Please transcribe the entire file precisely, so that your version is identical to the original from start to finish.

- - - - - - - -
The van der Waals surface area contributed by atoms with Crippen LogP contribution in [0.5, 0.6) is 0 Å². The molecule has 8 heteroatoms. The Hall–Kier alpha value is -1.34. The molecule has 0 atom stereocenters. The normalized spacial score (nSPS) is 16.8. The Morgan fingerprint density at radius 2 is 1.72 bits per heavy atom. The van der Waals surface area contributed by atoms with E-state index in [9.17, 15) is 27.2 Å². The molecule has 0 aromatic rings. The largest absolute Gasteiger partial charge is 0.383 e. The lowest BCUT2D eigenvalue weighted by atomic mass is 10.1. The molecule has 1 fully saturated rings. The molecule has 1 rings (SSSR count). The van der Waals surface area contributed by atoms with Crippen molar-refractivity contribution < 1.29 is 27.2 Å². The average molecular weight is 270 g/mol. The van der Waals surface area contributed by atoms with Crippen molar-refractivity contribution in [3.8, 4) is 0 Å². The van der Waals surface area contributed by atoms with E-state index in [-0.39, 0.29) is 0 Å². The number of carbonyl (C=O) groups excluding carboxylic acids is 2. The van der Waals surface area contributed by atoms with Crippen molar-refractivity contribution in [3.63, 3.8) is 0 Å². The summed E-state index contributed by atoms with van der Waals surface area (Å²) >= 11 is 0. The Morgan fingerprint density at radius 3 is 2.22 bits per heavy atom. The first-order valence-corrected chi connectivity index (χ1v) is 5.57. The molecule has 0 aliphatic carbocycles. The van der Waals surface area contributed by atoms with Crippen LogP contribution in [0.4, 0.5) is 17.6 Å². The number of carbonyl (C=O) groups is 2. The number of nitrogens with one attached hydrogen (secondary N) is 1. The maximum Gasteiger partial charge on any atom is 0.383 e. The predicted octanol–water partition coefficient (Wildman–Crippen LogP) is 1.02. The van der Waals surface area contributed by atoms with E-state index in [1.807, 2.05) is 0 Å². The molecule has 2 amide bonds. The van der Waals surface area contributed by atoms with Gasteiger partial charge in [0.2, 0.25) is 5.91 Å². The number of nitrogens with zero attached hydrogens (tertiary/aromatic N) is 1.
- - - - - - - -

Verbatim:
The van der Waals surface area contributed by atoms with Crippen LogP contribution in [0.5, 0.6) is 0 Å². The molecule has 8 heteroatoms. The Hall–Kier alpha value is -1.34. The molecule has 0 atom stereocenters. The normalized spacial score (nSPS) is 16.8. The Morgan fingerprint density at radius 2 is 1.72 bits per heavy atom. The van der Waals surface area contributed by atoms with E-state index in [9.17, 15) is 27.2 Å². The molecule has 0 aromatic rings. The largest absolute Gasteiger partial charge is 0.383 e. The lowest BCUT2D eigenvalue weighted by atomic mass is 10.1. The molecule has 1 fully saturated rings. The molecule has 1 rings (SSSR count). The van der Waals surface area contributed by atoms with Crippen molar-refractivity contribution < 1.29 is 27.2 Å². The average molecular weight is 270 g/mol. The van der Waals surface area contributed by atoms with Crippen molar-refractivity contribution in [3.8, 4) is 0 Å². The van der Waals surface area contributed by atoms with E-state index in [-0.39, 0.29) is 0 Å². The number of carbonyl (C=O) groups excluding carboxylic acids is 2. The van der Waals surface area contributed by atoms with Crippen molar-refractivity contribution in [3.63, 3.8) is 0 Å². The summed E-state index contributed by atoms with van der Waals surface area (Å²) >= 11 is 0. The Morgan fingerprint density at radius 3 is 2.22 bits per heavy atom. The first-order valence-corrected chi connectivity index (χ1v) is 5.57. The molecule has 0 aliphatic carbocycles. The van der Waals surface area contributed by atoms with Crippen LogP contribution in [0.4, 0.5) is 17.6 Å². The number of carbonyl (C=O) groups is 2. The number of nitrogens with one attached hydrogen (secondary N) is 1. The maximum Gasteiger partial charge on any atom is 0.383 e. The predicted octanol–water partition coefficient (Wildman–Crippen LogP) is 1.02. The van der Waals surface area contributed by atoms with E-state index in [1.807, 2.05) is 0 Å². The molecule has 2 amide bonds. The van der Waals surface area contributed by atoms with Gasteiger partial charge in [0.2, 0.25) is 5.91 Å². The number of nitrogens with zero attached hydrogens (tertiary/aromatic N) is 1.